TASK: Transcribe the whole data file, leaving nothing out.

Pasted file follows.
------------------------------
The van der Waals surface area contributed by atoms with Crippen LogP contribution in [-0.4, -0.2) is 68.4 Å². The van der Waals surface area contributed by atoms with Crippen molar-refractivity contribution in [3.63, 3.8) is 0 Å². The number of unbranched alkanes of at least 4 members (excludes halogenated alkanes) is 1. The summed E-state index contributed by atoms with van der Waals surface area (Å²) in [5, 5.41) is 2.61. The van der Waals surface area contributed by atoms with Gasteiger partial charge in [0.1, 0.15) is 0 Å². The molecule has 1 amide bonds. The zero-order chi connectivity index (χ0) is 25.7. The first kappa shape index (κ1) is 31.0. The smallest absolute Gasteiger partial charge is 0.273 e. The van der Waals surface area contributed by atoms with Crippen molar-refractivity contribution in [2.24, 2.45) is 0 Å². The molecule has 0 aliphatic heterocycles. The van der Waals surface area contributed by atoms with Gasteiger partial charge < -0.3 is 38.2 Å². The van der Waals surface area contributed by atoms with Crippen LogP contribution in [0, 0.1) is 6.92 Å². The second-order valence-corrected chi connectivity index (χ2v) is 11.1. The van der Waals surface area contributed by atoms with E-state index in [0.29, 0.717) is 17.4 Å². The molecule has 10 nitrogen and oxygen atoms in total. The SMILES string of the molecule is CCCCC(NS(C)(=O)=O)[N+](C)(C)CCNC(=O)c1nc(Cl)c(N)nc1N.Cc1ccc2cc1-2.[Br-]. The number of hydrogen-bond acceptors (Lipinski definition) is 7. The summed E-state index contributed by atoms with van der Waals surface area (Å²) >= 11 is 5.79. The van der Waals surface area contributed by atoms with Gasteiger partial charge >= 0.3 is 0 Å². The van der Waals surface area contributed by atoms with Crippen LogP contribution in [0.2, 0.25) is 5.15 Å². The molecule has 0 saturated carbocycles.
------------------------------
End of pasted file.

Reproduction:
The van der Waals surface area contributed by atoms with Crippen LogP contribution in [-0.4, -0.2) is 68.4 Å². The van der Waals surface area contributed by atoms with Crippen molar-refractivity contribution in [3.63, 3.8) is 0 Å². The number of unbranched alkanes of at least 4 members (excludes halogenated alkanes) is 1. The summed E-state index contributed by atoms with van der Waals surface area (Å²) in [5, 5.41) is 2.61. The van der Waals surface area contributed by atoms with Gasteiger partial charge in [0.1, 0.15) is 0 Å². The molecule has 1 amide bonds. The zero-order chi connectivity index (χ0) is 25.7. The first kappa shape index (κ1) is 31.0. The smallest absolute Gasteiger partial charge is 0.273 e. The van der Waals surface area contributed by atoms with Crippen molar-refractivity contribution in [2.24, 2.45) is 0 Å². The molecule has 0 aliphatic heterocycles. The van der Waals surface area contributed by atoms with Gasteiger partial charge < -0.3 is 38.2 Å². The van der Waals surface area contributed by atoms with Crippen LogP contribution in [0, 0.1) is 6.92 Å². The second-order valence-corrected chi connectivity index (χ2v) is 11.1. The van der Waals surface area contributed by atoms with E-state index in [0.29, 0.717) is 17.4 Å². The molecule has 10 nitrogen and oxygen atoms in total. The SMILES string of the molecule is CCCCC(NS(C)(=O)=O)[N+](C)(C)CCNC(=O)c1nc(Cl)c(N)nc1N.Cc1ccc2cc1-2.[Br-]. The number of hydrogen-bond acceptors (Lipinski definition) is 7. The summed E-state index contributed by atoms with van der Waals surface area (Å²) >= 11 is 5.79. The van der Waals surface area contributed by atoms with Gasteiger partial charge >= 0.3 is 0 Å². The van der Waals surface area contributed by atoms with Crippen LogP contribution in [0.2, 0.25) is 5.15 Å². The molecule has 0 saturated carbocycles.